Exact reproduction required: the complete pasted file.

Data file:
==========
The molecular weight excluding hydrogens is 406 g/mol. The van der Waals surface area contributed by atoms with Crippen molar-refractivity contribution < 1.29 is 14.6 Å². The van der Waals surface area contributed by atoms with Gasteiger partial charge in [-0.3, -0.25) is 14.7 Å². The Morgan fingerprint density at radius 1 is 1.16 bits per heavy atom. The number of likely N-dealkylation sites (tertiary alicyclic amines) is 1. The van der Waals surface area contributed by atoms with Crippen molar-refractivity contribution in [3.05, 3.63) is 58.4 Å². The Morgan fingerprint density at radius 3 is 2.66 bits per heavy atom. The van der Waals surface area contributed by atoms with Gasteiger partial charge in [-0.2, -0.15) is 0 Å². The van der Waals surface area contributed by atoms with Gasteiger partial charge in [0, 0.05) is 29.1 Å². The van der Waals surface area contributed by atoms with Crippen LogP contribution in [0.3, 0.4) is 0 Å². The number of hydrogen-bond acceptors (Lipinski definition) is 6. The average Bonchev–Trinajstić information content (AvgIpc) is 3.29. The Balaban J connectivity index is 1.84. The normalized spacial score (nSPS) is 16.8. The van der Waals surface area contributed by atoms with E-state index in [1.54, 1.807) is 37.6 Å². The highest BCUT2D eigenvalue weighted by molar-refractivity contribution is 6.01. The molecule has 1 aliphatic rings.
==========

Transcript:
The molecular weight excluding hydrogens is 406 g/mol. The van der Waals surface area contributed by atoms with Crippen molar-refractivity contribution < 1.29 is 14.6 Å². The van der Waals surface area contributed by atoms with Gasteiger partial charge in [-0.3, -0.25) is 14.7 Å². The Morgan fingerprint density at radius 1 is 1.16 bits per heavy atom. The number of likely N-dealkylation sites (tertiary alicyclic amines) is 1. The van der Waals surface area contributed by atoms with Crippen molar-refractivity contribution in [3.05, 3.63) is 58.4 Å². The Morgan fingerprint density at radius 3 is 2.66 bits per heavy atom. The van der Waals surface area contributed by atoms with Gasteiger partial charge in [-0.2, -0.15) is 0 Å². The van der Waals surface area contributed by atoms with Gasteiger partial charge in [0, 0.05) is 29.1 Å². The van der Waals surface area contributed by atoms with Crippen LogP contribution in [0.3, 0.4) is 0 Å². The number of hydrogen-bond acceptors (Lipinski definition) is 6. The average Bonchev–Trinajstić information content (AvgIpc) is 3.29. The Balaban J connectivity index is 1.84. The normalized spacial score (nSPS) is 16.8. The van der Waals surface area contributed by atoms with E-state index in [1.54, 1.807) is 37.6 Å². The highest BCUT2D eigenvalue weighted by molar-refractivity contribution is 6.01. The molecule has 1 aliphatic rings.